How To Handle A Counter Offer

Congratulations! It is Friday and you have just landed a new job after 4 years in your last job.  The new job pays more money, you will be advancing your career and what’s more, it is nearer to home, which means less commuting time and costs.  You celebrate over the weekend and your friends and family are all so excited for you.

Monday morning comes and you approach your Line Manager to tender your resignation. You are taken by surprise by what happens next….

‘I was thinking about your role recently, I thought you could take on this project and I would be happy to pay you more of course. Don’t leave, there is lots for you to do here, there will be a big hole in the team without you, they will all miss you’.

Yes, it’s the counter offer.

There is barely time to think, you have been given until the end of the day to make your mind up. Your colleagues are all really nice, maybe you should stay after all…

When faced with a counter offer, here are some things you should consider:

Why did you want to change jobs in the first place?

Will you feel comfortable working in a job where you have had to hand your notice in to get what you want?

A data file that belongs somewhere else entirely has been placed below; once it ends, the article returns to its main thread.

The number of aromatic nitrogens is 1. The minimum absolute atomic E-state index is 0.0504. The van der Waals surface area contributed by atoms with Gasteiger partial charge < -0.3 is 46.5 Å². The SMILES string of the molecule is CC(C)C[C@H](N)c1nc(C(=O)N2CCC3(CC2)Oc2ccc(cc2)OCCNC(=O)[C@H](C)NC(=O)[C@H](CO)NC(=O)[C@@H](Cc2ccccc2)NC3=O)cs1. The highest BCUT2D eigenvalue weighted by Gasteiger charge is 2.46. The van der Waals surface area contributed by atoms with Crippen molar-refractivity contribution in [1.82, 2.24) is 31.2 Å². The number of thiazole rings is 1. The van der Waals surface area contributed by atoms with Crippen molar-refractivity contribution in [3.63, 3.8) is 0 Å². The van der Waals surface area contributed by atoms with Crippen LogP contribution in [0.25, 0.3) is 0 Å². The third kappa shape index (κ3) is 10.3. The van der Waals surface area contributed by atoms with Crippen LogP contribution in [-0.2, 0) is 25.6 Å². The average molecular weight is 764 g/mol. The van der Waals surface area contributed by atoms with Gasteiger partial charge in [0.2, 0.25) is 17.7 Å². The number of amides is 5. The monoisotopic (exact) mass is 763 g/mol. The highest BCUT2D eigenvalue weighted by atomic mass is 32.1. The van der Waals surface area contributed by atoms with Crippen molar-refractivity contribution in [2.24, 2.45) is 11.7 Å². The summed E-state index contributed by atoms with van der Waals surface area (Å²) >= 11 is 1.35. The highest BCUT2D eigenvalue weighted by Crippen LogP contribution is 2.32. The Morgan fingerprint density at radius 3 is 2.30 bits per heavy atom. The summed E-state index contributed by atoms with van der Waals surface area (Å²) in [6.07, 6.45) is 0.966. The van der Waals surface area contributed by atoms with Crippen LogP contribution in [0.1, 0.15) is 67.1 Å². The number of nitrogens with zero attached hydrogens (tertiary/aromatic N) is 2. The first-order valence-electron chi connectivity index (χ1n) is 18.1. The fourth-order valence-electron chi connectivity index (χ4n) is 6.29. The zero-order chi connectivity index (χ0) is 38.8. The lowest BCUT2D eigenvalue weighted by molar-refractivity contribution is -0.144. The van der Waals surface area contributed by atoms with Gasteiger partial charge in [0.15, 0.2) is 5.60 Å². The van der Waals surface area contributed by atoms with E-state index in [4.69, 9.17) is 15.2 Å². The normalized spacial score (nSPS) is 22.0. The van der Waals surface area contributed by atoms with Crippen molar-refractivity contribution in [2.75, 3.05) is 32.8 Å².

Do you think your Line Manager is happy at you effectively holding them to ransom?

Why do you think you are worth more money now that you have resigned, than last month?

Why is there a delayed recognition of your contribution to the company?

What about your ‘personal brand’? Will you be perceived in future by recruitment agencies and the company who offered you the job as a time waster in future?

How do you feel about being told that the team will miss you?

Will your current Line Manager trust you any more?

Our experience shows that those candidates who accepted counter offers move on after a few months anyway; and are likely kicking themselves for missing an opportunity.

Counter offers are becoming more common in professions with skill shortages where staff retention is measured as a key performance indicator of the business. It is less expensive to pay you a little more money than go to the expense of recruiting your replacement; or having your job vacant.

When faced with a counter offer, don’t use it as a bargaining tool with your new employer to gain even more money or responsibility, nor hesitate to think about it. Tell your current employer you are grateful for the counter offer and the experience at the company and that now is the time to move on following your professional handover.  Then do just that, move on to a whole new opportunity.